The Pan-African Bean Research Alliance (PABRA) has been recognized for its contribution to the bean crop value addition that has positively impacted smallholder farmers across 31 African countries and on the international market.
PABRA’s marked the celebration in the AGRF 2022 Pre-Summit Side Event which was held in Kigali on September 5, 2022.
Addressing the audience, PABRA Director Jean Claude Rubyogo told the meeting which brought together researchers, government representatives, nutrition agencies, and farmers that he was privileged to mark this jubilee milestone.
“Since 2009, we’ve consolidated the market-led demand and the demand-led breeding which really made people start thinking on how we can make a difference by moving from subsistence to commercial, highly nutritious crops.” He said.
“PABRA member countries have seen great transformations in the bean value chain through technology innovations such as demand-driven breeding, where farmer- and market-preferred beans are bred” He reflected.
Additionally, Dr. Rubyogo observed that they are driving bean commercialization through the Bean Corridor to maximize bean trade in sub-Saharan Africa
“More than 540 partners are working together on a common framework, and well-coordinated framework for investment in bean crop research” He noted
In numbers, over 37,000 bean types, with high iron, resistance to diseases such as root rots, heat tolerance, drought tolerance, and insect resilience, have been bred in and made available to 31 countries in Africa through international scientific collaboration deployed through the network.
Other keynote speakers looked back on some of the key milestones, actions and activities achieved, as well as reflected on the significance of the jubilee anniversary.
On her part, Dr. Geraldine Mukeshishimana, Minister of Agriculture, Rwanda said, “Rwanda was at the forefront of the development of biofortified bean varieties. African countries are now producing varieties developed in Rwanda. That is a good contribution to Africa.”
Dr. Patrick Karangwa Director General, Rwanda Agriculture and Animal Resources Development Board (RAB) observed, “Through our partnership with PABRA, we have been able to develop systems that enable more farmers and consumers to benefit from the beans, integrating value chains to markets for local, national, and international impact.”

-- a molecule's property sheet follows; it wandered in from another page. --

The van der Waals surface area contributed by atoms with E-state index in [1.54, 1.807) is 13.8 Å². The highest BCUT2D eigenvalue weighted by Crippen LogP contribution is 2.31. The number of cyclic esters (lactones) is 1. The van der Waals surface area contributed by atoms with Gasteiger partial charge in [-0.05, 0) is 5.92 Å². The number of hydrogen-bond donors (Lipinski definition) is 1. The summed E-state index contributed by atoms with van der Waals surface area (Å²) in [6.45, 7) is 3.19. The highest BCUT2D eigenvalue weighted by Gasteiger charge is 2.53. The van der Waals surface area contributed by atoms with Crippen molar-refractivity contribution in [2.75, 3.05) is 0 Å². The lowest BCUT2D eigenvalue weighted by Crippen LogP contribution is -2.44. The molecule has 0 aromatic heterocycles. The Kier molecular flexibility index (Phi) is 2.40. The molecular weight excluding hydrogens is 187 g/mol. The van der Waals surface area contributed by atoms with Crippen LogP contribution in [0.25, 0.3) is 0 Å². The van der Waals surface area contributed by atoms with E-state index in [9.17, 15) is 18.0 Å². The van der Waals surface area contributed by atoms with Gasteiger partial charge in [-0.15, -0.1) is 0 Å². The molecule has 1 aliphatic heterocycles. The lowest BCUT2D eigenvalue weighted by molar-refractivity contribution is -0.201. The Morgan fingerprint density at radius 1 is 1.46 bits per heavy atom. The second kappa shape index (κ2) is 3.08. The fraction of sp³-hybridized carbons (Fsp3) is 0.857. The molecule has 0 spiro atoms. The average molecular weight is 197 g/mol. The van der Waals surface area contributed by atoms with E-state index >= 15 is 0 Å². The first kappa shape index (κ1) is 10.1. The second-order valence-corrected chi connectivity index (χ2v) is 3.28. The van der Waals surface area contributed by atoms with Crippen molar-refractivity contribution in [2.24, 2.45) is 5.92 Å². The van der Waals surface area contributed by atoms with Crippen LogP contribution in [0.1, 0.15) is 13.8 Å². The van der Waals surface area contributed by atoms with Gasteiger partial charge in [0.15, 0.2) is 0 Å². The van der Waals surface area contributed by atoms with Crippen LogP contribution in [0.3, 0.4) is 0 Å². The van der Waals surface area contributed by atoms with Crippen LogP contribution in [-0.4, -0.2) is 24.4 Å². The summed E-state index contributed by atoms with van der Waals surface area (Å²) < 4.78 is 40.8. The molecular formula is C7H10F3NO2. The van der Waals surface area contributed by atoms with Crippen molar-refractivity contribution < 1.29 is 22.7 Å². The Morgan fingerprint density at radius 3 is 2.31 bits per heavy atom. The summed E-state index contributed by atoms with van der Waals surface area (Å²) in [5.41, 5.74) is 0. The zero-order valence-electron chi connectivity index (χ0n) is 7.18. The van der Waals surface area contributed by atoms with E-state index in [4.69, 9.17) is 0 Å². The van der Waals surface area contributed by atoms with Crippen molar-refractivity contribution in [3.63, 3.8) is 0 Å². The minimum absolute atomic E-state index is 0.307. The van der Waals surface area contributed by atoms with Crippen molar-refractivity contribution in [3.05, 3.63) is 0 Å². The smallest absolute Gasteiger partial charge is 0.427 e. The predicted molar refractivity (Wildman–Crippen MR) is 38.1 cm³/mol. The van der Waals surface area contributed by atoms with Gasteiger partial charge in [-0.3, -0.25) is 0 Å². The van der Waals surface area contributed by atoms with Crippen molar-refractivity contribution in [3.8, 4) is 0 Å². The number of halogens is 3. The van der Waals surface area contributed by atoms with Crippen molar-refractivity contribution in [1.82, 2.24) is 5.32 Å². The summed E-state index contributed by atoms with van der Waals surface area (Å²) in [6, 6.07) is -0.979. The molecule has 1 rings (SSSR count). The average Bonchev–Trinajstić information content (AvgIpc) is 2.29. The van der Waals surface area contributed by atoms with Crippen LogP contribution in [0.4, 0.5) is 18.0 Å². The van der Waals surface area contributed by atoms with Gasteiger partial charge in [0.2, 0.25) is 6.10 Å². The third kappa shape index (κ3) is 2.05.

He went on to outline some of the main ways PABRA has engaged with farmers over the past years, including good agricultural practices, to encourage farmers to be able to grow enough beans for their own families and to sell.
On average, bean farmers now earn US$1,000 more and US$500-800 more per hectare, per season with new beans in irrigated and rain-fed conditions respectively.
“We are confident that beans can improve the food security, income, and health of smallholder farmers and urban dwellers, as well as contribute to improving soil fertility. Not only in Africa, but across the globe,” Dr. Karangwa remarked
Claudia Sadoff, the Executive Managing Director of CGIAR which is a global partnership that unites international organizations engaged in research about food security, underlined that PABRAI’s 25years demonstrate the value of the research to improve food security, climate-resilient economy, and health.
“For example, a significant uptake of the adoption of these nutrient-rich beans across so many territories, including here in Rwanda, between 2004 and 2011 there was a 20% increase in the production of improved varieties.” She said
“Rwandan farmers have seen a 50% increase in their yield and an additional 16% of Rwandan households would be food insecure if it weren’t for the work of the scientists and the availability of these nutritional agencies.” Mrs. Claudia added.
Juan Lucas Restrepo, Director General of the Alliance of Bioversity International and CIAT & CGIAR Global Director of Partnerships and Advocacy remarked, “Through our strong partnerships, we are confident that we can build on PABRA’s success to double the production and consumption of beans across the continent, to make sustainable and nutritious food accessible to all”
“We are confident that beans can improve the food security, income, and health of smallholder farmers and urban dwellers, as well as contribute to improving soil fertility. Not only in Africa, but across the globe,” Restrepo added
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